Happy senior woman sitting outside and smiling. Happy senior woman standings outdoors.
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Hope is a four-letter word, one that can make the difference in motivating older adults to move toward their wellness goals, according to the results of a new study from the Mather Institute.

Researchers found that hope was associated with healthy lifestyle behaviors, feelings about the future and self-rated health, according to results of an online study of 711 community-dwelling adults aged 55 or more years. 

Study participants had relatively high levels of hope, scoring 6.46 on an eight-point scale. They also reported practicing healthy lifestyle behaviors (6.19) and were positive about their future (5.5).

Within different sociodemographic groups, the report showed that women, non-Hispanic whites, retired people, highly educated people, higher-income individuals, and couples were more likely to be more hopeful and make healthier lifestyle choices than others. 

A majority (74%) of respondents rated their health as either good or very good, compared with 9% who rated their health as excellent and 17% who rated it as poor or fair. 

“The findings from this study highlight a need to promote hope in older adults in order to enhance their sense of well-being,” the authors wrote, noting that hope can reduce feelings of distress and increase well-being. “One way to enhance hopeful thinking in older adults could be to enlist the help of family members and improving access to safe, open spaces for physical activity that may enable older adults to set achievable goals and enhance their goal pursuit skills.”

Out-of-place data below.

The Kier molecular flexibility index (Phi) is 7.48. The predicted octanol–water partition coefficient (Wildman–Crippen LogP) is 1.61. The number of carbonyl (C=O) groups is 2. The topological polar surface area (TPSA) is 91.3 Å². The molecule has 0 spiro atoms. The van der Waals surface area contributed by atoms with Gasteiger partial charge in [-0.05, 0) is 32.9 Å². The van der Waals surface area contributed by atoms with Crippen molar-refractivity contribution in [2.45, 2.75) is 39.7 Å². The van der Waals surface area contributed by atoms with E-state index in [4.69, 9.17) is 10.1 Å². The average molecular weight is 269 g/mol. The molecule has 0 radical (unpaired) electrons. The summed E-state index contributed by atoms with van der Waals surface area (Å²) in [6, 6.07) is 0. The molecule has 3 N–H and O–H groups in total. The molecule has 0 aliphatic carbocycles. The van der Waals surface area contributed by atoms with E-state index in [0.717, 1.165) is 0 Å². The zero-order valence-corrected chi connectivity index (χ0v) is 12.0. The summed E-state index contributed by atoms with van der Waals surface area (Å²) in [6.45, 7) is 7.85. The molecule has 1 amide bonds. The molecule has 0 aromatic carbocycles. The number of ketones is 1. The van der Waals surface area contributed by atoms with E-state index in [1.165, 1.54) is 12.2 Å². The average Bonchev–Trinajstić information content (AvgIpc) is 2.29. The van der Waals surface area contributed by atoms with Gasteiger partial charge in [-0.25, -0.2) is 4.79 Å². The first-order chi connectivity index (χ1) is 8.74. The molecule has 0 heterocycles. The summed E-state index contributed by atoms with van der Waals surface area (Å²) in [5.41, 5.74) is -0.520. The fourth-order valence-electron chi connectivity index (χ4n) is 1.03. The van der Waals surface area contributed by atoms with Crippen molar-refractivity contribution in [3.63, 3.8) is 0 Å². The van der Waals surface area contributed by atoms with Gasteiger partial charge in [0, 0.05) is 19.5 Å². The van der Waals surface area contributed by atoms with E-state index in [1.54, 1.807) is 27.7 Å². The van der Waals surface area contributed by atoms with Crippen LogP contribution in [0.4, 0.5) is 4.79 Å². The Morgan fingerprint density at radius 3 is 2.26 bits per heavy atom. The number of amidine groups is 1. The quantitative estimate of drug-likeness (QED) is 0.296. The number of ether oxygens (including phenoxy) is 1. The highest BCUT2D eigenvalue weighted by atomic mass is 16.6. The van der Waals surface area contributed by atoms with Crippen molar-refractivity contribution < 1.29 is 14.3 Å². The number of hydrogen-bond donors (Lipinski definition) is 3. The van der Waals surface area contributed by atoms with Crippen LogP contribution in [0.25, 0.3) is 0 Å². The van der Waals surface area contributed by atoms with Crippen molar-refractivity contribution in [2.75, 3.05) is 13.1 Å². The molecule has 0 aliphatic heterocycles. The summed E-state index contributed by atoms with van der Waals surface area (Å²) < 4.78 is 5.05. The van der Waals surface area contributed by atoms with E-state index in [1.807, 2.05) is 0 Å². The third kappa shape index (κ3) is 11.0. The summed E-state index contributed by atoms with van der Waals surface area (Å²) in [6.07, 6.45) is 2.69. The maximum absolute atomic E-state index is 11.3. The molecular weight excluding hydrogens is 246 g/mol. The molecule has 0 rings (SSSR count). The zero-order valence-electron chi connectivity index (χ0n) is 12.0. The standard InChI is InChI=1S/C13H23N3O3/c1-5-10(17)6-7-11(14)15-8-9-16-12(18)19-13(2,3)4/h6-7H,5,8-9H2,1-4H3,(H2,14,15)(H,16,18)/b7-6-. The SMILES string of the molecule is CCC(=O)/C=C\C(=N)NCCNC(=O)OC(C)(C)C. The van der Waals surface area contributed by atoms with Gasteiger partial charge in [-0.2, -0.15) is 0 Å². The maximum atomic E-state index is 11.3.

Other strategies to promote hope in older adults, the authors said, include setting goals, developing a purpose in life, nurturing hobbies, trying new things, engaging in social activities and practicing reflection. 

The study also provided insights into hope in the context of the COVID-19 pandemic. On average, older adults perceived a relatively positive future self and were likely to perceive a positive future in the months ahead during the pandemic. 

The authors noted that a sense of hope could come from an understanding of how to cope with major life events, pointing out that some respondents lived through the Vietnam War, the 2007 Great Recession, the 1970s influenza outbreak and the 2002 Severe Acute Respiratory Syndrome, or SARS, coronavirus.